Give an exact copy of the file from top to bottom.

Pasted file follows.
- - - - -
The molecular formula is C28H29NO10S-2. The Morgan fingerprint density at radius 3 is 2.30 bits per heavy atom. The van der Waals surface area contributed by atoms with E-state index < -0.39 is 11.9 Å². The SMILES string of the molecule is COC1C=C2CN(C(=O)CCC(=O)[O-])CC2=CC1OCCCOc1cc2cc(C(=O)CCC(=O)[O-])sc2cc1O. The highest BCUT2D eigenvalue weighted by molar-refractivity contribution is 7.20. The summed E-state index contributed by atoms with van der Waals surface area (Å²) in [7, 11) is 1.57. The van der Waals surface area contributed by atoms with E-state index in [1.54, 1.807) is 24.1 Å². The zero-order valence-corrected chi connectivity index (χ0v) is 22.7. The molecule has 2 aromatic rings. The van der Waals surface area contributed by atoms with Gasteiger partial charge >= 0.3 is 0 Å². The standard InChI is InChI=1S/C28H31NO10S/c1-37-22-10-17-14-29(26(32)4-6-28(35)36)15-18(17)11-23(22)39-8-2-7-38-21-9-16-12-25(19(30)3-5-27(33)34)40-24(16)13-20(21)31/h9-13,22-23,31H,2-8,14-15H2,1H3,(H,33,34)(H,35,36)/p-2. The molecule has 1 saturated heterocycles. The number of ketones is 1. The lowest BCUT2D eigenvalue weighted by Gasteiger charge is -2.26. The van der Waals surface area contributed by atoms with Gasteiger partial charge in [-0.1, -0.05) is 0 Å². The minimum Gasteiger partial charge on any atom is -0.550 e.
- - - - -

The molecular formula is C28H29NO10S-2. The Morgan fingerprint density at radius 3 is 2.30 bits per heavy atom. The van der Waals surface area contributed by atoms with E-state index < -0.39 is 11.9 Å². The SMILES string of the molecule is COC1C=C2CN(C(=O)CCC(=O)[O-])CC2=CC1OCCCOc1cc2cc(C(=O)CCC(=O)[O-])sc2cc1O. The highest BCUT2D eigenvalue weighted by molar-refractivity contribution is 7.20. The summed E-state index contributed by atoms with van der Waals surface area (Å²) in [7, 11) is 1.57. The van der Waals surface area contributed by atoms with E-state index in [1.54, 1.807) is 24.1 Å². The zero-order valence-corrected chi connectivity index (χ0v) is 22.7. The molecule has 2 aromatic rings. The van der Waals surface area contributed by atoms with Gasteiger partial charge >= 0.3 is 0 Å². The standard InChI is InChI=1S/C28H31NO10S/c1-37-22-10-17-14-29(26(32)4-6-28(35)36)15-18(17)11-23(22)39-8-2-7-38-21-9-16-12-25(19(30)3-5-27(33)34)40-24(16)13-20(21)31/h9-13,22-23,31H,2-8,14-15H2,1H3,(H,33,34)(H,35,36)/p-2. The molecule has 1 saturated heterocycles. The number of ketones is 1. The lowest BCUT2D eigenvalue weighted by Gasteiger charge is -2.26. The van der Waals surface area contributed by atoms with Gasteiger partial charge in [-0.1, -0.05) is 0 Å². The minimum Gasteiger partial charge on any atom is -0.550 e.